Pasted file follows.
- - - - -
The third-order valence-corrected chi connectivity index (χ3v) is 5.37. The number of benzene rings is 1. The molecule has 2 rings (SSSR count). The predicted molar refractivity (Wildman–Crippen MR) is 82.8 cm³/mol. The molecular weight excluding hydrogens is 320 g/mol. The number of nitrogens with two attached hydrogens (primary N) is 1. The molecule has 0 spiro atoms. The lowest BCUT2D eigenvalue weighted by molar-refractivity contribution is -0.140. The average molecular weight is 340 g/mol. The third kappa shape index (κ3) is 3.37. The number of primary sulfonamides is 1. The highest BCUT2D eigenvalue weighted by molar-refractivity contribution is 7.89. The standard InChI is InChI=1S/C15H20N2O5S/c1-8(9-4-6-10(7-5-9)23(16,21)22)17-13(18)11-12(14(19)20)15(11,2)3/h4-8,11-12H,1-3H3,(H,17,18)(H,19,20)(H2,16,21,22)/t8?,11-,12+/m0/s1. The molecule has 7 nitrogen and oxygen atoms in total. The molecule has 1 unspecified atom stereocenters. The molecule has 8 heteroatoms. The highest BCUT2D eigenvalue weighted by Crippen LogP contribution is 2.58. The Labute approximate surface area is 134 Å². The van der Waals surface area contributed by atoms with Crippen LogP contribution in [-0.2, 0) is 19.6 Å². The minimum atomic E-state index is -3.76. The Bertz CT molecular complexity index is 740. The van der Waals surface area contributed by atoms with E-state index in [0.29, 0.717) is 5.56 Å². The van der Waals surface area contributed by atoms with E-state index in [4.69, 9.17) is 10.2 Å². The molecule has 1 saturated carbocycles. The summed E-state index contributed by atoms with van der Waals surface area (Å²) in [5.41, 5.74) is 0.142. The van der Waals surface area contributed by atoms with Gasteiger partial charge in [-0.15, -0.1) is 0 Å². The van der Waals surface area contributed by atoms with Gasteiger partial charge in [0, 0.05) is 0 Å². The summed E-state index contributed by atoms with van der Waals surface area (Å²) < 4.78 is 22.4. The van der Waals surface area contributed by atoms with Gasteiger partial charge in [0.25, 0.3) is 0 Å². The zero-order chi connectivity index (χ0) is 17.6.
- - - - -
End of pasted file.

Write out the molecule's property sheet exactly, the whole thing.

The third-order valence-corrected chi connectivity index (χ3v) is 5.37. The number of benzene rings is 1. The molecule has 2 rings (SSSR count). The predicted molar refractivity (Wildman–Crippen MR) is 82.8 cm³/mol. The molecular weight excluding hydrogens is 320 g/mol. The number of nitrogens with two attached hydrogens (primary N) is 1. The molecule has 0 spiro atoms. The lowest BCUT2D eigenvalue weighted by molar-refractivity contribution is -0.140. The average molecular weight is 340 g/mol. The third kappa shape index (κ3) is 3.37. The number of primary sulfonamides is 1. The highest BCUT2D eigenvalue weighted by molar-refractivity contribution is 7.89. The standard InChI is InChI=1S/C15H20N2O5S/c1-8(9-4-6-10(7-5-9)23(16,21)22)17-13(18)11-12(14(19)20)15(11,2)3/h4-8,11-12H,1-3H3,(H,17,18)(H,19,20)(H2,16,21,22)/t8?,11-,12+/m0/s1. The molecule has 7 nitrogen and oxygen atoms in total. The molecule has 1 unspecified atom stereocenters. The molecule has 8 heteroatoms. The highest BCUT2D eigenvalue weighted by Crippen LogP contribution is 2.58. The Labute approximate surface area is 134 Å². The van der Waals surface area contributed by atoms with Crippen LogP contribution in [-0.2, 0) is 19.6 Å². The minimum atomic E-state index is -3.76. The Bertz CT molecular complexity index is 740. The van der Waals surface area contributed by atoms with E-state index in [0.29, 0.717) is 5.56 Å². The van der Waals surface area contributed by atoms with E-state index in [4.69, 9.17) is 10.2 Å². The molecule has 1 saturated carbocycles. The summed E-state index contributed by atoms with van der Waals surface area (Å²) in [5.41, 5.74) is 0.142. The van der Waals surface area contributed by atoms with Gasteiger partial charge in [-0.15, -0.1) is 0 Å². The van der Waals surface area contributed by atoms with Gasteiger partial charge in [0, 0.05) is 0 Å². The summed E-state index contributed by atoms with van der Waals surface area (Å²) < 4.78 is 22.4. The van der Waals surface area contributed by atoms with Gasteiger partial charge in [0.25, 0.3) is 0 Å². The zero-order chi connectivity index (χ0) is 17.6.